Professor Richard Fletcher studies the collective quantum behaviour of many-particle systems using dilute atomic vapours cooled down to nanokelvin temperatures, and manipulated by intricately sculpted laser beams and magnetic fields. The philosophy is to engineer custom-made quantum worlds, with exquisite control over trapping geometry, interparticle interactions, quantum statistics, and gauge fields, and explore the emergence of collective physics from the interplay of these few ingredients. These platforms provide both a powerful testbed for theory, and a wonderful playground for discovering new phenomena and realising states of matter not found in nature. Fletcher is particularly interested in the influence of dimensionality and geometry on quantum behaviour, and in correlated states of matter arising from both strong interactions and gauge fields.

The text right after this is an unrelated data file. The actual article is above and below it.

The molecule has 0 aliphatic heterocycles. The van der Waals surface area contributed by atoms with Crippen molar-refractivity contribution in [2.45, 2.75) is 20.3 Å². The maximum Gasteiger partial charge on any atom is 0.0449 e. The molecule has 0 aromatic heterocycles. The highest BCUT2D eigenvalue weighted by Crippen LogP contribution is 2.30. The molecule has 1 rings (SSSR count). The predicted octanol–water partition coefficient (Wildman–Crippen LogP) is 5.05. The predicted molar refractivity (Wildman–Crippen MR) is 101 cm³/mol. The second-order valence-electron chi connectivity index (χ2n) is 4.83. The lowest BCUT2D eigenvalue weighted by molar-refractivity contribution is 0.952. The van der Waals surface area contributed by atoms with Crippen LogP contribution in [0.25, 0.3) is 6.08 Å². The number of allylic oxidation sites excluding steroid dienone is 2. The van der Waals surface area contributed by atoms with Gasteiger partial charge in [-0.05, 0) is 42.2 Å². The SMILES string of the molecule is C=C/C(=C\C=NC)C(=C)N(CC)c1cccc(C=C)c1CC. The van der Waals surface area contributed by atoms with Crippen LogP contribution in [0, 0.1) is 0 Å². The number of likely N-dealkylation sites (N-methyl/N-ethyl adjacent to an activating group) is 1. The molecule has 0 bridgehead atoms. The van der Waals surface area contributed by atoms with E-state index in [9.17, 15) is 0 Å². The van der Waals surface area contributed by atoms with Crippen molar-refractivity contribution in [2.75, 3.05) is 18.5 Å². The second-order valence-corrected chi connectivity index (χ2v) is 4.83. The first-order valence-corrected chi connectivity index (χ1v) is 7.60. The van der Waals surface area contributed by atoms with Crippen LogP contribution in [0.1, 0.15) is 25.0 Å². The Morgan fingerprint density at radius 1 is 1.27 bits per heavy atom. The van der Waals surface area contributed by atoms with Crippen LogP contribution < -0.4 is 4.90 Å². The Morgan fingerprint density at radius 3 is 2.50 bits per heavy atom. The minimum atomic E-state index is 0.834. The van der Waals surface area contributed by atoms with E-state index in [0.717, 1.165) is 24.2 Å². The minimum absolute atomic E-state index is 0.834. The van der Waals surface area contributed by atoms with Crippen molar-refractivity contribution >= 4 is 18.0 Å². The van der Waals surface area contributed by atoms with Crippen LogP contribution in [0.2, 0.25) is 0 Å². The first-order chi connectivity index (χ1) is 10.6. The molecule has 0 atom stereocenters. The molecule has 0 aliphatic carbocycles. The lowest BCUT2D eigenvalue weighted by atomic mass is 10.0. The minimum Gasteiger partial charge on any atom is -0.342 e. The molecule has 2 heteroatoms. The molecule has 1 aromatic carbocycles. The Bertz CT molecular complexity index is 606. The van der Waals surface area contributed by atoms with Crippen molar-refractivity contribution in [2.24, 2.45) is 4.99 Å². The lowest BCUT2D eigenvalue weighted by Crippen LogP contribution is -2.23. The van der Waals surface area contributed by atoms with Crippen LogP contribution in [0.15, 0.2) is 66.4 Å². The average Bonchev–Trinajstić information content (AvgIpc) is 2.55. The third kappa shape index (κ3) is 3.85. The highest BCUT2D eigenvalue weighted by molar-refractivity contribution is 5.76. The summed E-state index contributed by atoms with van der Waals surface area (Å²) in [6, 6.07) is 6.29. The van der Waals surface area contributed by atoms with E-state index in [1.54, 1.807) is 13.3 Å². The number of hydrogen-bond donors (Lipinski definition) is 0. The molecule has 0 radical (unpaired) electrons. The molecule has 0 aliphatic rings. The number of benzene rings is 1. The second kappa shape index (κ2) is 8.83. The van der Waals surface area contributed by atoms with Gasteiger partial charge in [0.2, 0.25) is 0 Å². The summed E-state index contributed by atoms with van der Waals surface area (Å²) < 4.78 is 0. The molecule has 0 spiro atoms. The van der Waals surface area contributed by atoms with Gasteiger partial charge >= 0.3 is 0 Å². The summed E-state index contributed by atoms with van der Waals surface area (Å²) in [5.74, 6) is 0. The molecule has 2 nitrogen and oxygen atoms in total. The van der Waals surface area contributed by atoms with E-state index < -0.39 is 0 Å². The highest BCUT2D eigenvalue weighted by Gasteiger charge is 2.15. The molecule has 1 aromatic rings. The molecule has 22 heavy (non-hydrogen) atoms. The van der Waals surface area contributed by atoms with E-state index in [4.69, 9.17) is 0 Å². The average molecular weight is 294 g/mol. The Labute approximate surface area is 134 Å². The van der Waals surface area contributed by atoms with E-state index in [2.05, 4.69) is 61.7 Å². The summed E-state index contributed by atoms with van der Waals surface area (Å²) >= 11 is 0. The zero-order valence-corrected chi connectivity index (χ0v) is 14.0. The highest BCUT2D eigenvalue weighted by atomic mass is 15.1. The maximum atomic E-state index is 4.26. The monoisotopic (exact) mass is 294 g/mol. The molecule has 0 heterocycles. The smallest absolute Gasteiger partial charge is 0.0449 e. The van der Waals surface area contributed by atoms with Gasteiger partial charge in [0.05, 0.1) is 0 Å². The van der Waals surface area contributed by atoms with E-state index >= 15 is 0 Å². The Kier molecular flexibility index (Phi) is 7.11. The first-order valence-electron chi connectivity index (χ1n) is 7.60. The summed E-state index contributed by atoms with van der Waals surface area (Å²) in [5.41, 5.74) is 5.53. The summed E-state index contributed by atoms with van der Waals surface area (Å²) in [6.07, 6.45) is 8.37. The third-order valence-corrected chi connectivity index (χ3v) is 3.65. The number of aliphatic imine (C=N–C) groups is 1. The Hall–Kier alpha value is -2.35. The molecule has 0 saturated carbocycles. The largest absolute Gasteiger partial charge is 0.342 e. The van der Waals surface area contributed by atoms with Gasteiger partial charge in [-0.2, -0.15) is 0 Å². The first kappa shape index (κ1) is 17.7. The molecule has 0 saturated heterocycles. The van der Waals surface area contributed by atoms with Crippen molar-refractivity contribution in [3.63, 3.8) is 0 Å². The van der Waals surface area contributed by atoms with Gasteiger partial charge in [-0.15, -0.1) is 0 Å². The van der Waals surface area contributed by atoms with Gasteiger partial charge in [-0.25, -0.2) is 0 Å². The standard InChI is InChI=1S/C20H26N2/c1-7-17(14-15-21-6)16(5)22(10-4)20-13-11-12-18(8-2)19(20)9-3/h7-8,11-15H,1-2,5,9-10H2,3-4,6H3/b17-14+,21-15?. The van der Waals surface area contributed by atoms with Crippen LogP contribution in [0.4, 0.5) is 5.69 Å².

Richard Fletcher grew up in Chester, UK, and spent his undergraduate years at Cambridge University, graduating in 2010 before crossing the pond to Harvard as a Frank Knox fellow. He returned to the UK in 2011 for his PhD, working with Zoran Hadzibabic at Cambridge, where his thesis focused on the interplay of superfluidity and Bose-Einstein condensation in two dimensions. In 2016, Richard moved to MIT as a Pappalardo fellow, working with Martin Zwierlein on quantum fluids in artificial magnetic fields, and joined the MIT faculty in July 2020.
The results should help scientists study the viscosity in neutron stars, the plasma of the early universe, and other strongly interacting fluids.
Awards & Honors
- 2016 // Pappalardo Fellowship in Physics, MIT